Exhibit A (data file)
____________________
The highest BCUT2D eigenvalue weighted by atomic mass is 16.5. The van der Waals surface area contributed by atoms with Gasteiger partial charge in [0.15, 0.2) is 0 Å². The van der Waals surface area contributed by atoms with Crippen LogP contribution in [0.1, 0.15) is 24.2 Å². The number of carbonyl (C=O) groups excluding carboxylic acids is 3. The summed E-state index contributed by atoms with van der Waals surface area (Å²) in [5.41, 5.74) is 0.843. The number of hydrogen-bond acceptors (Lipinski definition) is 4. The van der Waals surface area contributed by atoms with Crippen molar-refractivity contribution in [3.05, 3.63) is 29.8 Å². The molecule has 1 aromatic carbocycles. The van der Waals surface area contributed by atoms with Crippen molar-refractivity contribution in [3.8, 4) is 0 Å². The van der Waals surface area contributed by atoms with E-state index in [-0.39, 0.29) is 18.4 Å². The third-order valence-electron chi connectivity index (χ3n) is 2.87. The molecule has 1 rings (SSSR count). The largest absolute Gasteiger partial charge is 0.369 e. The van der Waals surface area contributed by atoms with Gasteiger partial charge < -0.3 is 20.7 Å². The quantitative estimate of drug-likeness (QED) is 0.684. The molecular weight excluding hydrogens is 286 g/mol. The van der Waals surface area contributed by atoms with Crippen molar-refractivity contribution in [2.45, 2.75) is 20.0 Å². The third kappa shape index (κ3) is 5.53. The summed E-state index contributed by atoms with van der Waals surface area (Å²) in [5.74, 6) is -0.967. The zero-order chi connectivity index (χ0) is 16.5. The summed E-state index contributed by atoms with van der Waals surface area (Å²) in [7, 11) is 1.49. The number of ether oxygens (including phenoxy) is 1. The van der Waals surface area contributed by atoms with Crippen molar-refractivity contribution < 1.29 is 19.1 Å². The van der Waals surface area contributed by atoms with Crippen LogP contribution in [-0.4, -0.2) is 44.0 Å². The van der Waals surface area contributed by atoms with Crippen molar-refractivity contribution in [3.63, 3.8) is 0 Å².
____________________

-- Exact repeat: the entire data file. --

The highest BCUT2D eigenvalue weighted by atomic mass is 16.5. The van der Waals surface area contributed by atoms with Gasteiger partial charge in [0.15, 0.2) is 0 Å². The van der Waals surface area contributed by atoms with Crippen LogP contribution in [0.1, 0.15) is 24.2 Å². The number of carbonyl (C=O) groups excluding carboxylic acids is 3. The summed E-state index contributed by atoms with van der Waals surface area (Å²) in [5.41, 5.74) is 0.843. The number of hydrogen-bond acceptors (Lipinski definition) is 4. The van der Waals surface area contributed by atoms with Crippen molar-refractivity contribution in [3.05, 3.63) is 29.8 Å². The molecule has 1 aromatic carbocycles. The van der Waals surface area contributed by atoms with Crippen molar-refractivity contribution in [3.8, 4) is 0 Å². The van der Waals surface area contributed by atoms with E-state index in [-0.39, 0.29) is 18.4 Å². The third-order valence-electron chi connectivity index (χ3n) is 2.87. The molecule has 1 rings (SSSR count). The largest absolute Gasteiger partial charge is 0.369 e. The van der Waals surface area contributed by atoms with Gasteiger partial charge < -0.3 is 20.7 Å². The quantitative estimate of drug-likeness (QED) is 0.684. The molecular weight excluding hydrogens is 286 g/mol. The van der Waals surface area contributed by atoms with Crippen molar-refractivity contribution in [2.45, 2.75) is 20.0 Å². The third kappa shape index (κ3) is 5.53. The summed E-state index contributed by atoms with van der Waals surface area (Å²) in [5.74, 6) is -0.967. The zero-order chi connectivity index (χ0) is 16.5. The summed E-state index contributed by atoms with van der Waals surface area (Å²) in [7, 11) is 1.49. The number of ether oxygens (including phenoxy) is 1. The van der Waals surface area contributed by atoms with Crippen molar-refractivity contribution < 1.29 is 19.1 Å². The van der Waals surface area contributed by atoms with Crippen LogP contribution in [-0.4, -0.2) is 44.0 Å². The van der Waals surface area contributed by atoms with Crippen molar-refractivity contribution in [3.63, 3.8) is 0 Å².